NIH Awards $2.9M Grant to Physics Professor for Transcranial Temporal Interference Stimulation Research
Sumientra Rampersad, PhD, a professor of physics in the College of Science and Mathematics, received a $2.9 million grant from the NIH-NINDS National Institute of Neurological Disorders and Stroke. The award will fund a five-year research project titled, Overcoming the Barriers to Effective Transcranial Temporal Interference Stimulation in Humans.
At the root of the project is the dilemma that for a third of patients, current treatments for neurological and psychiatric disorders do not work. Neuromodulation, a method used to directly modulate nerve function, may offer promising new options for treatment-resistant patients. While invasive neuromodulation approaches (e.g., surgery) carry significant risk, noninvasive approaches (e.g., external devices) cannot stimulate deep brain areas. Rampersad‘s project will explore transcranial temporal interference stimulation (TIS), an innovative tool that combines noninvasive neuromodulation with deep stimulation.
Co-investigators from Northeastern University (NU) are Assistant Professor of Physical Therapy and Electrical and Computer Engineering Mathew Yarossi, Professor and Associate Dean of Research and Innovation Eugene Tunik, and Research Professor of Electrical and Computer Engineering Dana Brooks. Co-investigators from the University of Utah (UU) are Associate Professor of Biomedical Engineering Chuck Dorval and Assistant Professor of Biomedical Engineering Jan Kubanek.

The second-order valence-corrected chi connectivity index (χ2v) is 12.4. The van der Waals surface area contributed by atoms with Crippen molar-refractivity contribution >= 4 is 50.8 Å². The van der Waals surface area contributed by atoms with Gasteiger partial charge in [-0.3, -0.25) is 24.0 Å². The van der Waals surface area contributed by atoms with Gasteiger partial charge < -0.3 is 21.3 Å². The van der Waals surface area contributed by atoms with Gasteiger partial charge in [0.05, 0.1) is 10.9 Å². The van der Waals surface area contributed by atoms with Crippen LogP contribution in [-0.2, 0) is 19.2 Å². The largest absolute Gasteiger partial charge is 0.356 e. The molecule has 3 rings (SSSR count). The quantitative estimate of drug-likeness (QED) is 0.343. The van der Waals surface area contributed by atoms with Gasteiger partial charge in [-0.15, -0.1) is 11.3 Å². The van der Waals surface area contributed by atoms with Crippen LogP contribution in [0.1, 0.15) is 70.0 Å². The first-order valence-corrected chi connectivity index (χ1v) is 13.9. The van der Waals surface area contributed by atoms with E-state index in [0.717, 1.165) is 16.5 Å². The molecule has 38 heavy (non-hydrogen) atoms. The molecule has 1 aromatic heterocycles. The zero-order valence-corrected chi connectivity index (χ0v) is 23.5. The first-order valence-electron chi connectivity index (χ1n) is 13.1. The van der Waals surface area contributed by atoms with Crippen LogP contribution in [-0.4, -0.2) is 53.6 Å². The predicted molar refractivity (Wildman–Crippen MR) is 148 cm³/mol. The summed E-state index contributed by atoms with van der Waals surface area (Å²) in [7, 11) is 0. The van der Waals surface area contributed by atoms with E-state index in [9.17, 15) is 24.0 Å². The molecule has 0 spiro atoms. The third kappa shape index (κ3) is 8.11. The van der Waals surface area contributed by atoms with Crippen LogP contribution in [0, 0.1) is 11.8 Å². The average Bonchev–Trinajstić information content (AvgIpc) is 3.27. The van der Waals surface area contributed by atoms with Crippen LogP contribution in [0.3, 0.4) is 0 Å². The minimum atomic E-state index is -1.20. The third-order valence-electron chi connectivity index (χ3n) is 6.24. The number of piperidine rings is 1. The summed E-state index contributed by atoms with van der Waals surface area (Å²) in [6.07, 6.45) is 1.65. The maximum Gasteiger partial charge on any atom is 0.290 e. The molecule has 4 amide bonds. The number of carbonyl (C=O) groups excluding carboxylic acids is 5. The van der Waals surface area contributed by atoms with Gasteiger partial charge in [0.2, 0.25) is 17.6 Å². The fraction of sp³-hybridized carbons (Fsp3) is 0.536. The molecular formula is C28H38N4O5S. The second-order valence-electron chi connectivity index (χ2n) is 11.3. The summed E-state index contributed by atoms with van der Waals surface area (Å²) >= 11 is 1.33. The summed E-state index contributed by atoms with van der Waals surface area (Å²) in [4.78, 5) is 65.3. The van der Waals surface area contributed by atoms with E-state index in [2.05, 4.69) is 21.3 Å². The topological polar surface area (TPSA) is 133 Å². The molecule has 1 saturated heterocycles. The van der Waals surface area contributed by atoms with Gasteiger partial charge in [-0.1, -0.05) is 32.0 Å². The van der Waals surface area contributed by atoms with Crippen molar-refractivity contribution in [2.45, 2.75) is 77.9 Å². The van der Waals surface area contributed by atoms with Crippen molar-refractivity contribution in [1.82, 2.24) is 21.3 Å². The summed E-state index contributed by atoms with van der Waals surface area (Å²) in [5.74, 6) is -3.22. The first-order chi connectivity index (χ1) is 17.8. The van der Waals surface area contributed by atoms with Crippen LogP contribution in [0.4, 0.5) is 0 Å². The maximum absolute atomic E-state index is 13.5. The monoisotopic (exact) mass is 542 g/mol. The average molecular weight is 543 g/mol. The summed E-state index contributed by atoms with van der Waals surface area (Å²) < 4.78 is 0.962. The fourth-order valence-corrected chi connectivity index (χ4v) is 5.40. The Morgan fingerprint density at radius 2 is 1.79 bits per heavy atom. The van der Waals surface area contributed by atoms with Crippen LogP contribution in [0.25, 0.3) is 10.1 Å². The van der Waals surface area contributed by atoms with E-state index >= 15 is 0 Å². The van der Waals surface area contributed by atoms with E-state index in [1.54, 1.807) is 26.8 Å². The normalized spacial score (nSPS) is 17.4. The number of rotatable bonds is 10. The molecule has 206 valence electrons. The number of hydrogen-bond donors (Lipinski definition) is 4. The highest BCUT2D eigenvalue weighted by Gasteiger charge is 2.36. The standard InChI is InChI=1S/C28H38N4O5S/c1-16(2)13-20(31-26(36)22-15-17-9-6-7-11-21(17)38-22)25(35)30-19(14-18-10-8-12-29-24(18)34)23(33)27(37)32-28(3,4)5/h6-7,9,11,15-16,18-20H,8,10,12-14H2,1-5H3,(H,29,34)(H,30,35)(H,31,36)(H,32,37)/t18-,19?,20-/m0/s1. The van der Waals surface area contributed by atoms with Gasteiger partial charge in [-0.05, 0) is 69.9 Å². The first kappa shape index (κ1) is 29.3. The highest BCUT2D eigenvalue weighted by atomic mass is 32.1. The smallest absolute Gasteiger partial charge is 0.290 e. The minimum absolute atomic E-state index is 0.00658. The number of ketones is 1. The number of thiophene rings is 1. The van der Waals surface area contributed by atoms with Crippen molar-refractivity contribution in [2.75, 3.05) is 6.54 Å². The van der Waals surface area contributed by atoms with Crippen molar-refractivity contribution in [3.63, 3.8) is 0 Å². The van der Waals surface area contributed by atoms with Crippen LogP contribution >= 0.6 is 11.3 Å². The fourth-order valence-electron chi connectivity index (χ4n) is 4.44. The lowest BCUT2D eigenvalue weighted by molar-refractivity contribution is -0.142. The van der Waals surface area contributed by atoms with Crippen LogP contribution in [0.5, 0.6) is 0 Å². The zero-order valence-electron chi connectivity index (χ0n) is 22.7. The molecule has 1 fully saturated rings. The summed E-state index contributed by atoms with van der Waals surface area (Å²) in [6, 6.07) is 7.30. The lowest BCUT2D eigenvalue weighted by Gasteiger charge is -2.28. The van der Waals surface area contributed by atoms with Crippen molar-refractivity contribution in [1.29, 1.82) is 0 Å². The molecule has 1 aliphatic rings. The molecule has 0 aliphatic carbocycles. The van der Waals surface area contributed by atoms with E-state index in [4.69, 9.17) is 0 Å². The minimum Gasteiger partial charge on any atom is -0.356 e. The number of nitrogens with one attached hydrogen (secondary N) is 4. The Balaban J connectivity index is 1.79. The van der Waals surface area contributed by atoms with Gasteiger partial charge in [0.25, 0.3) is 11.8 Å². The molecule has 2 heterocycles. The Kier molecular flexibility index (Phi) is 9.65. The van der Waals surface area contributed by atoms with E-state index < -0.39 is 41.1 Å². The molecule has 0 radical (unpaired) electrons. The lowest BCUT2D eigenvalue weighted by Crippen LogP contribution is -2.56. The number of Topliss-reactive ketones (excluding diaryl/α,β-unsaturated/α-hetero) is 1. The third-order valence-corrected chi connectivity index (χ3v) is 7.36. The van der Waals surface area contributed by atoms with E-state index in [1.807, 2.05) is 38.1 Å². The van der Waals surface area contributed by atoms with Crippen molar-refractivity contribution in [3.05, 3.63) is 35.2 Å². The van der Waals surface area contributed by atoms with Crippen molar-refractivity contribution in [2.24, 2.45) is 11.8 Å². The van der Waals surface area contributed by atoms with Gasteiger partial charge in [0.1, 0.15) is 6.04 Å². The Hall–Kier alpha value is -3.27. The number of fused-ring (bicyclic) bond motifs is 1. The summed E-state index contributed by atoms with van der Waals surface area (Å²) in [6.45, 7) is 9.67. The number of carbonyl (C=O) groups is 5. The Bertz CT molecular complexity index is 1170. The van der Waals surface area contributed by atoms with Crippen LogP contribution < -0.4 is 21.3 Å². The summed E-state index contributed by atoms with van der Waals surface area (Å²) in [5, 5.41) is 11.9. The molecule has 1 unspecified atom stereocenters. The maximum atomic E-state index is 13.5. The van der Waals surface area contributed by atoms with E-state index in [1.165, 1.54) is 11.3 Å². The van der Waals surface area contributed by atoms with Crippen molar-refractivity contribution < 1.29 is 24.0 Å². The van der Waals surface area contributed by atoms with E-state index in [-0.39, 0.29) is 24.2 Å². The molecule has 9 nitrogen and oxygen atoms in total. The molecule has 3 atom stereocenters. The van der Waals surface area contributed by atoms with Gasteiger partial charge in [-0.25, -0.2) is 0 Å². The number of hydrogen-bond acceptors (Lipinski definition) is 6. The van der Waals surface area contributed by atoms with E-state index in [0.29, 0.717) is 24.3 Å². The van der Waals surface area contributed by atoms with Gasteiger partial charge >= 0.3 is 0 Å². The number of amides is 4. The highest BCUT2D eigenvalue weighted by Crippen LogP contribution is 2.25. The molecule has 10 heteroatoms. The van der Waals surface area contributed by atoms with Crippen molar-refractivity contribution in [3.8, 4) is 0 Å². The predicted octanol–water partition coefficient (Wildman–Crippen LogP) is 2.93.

The project was born out of a prior collaboration between Brooks, Dorval, Rampersad, and Yarossi. In 2019, they published a paper together in NeuroImage, which presented simulations of TIS in mice and humans. The three components of the NINDS-funded project are designed to see if TIS can be effectively applied to the human brain.
First, Rampersad, Dorval and Brooks will use computational modeling to determine optimal stimulation parameters for TIS. Next, Kubanek will use their optimized protocols for non-human primates to demonstrate the effects of TIS in deep brain areas, determine the intensity threshold that produces behavioral changes, and validate the safety of the stimulation. In the project’s final stage, Yarossi and Tunik will apply TIS to the motor cortex of healthy human volunteers to determine if the specific TIS wave patterns can affect human brain function, to evaluate different stimulation parameters, and to devise protocols for transient and sustained neuromodulation.
The team will feed the experimental results back into their computational modeling pipeline to present a fully optimized stimulation protocol to other scientists and clinicians. Their combined work will identify protocols for effective and safe TIS modulation of the human brain.
“My co-investigators and I are grateful for this opportunity to continue our groundbreaking work which has the potential to provide noninvasive and spatially specific treatment options to the large number of patients with brain disorders resistant to currently available treatments,” said Rampersad.
The award will fund computational research at UMass Boston, including the acquisition of high-performance workstations and the salaries of a graduate research assistant and a postdoctoral researcher for five years. At NU, the award will fund an experimental study with human volunteers, which includes salaries for faculty and research staff, acquisition of a TIS stimulation device, compensation for research study participants, and compensation for clinical and statistical consultants. At UU, the award will fund computational research and a study with non-human primates, which includes costs to house and support the animals, and salaries for faculty and research staff.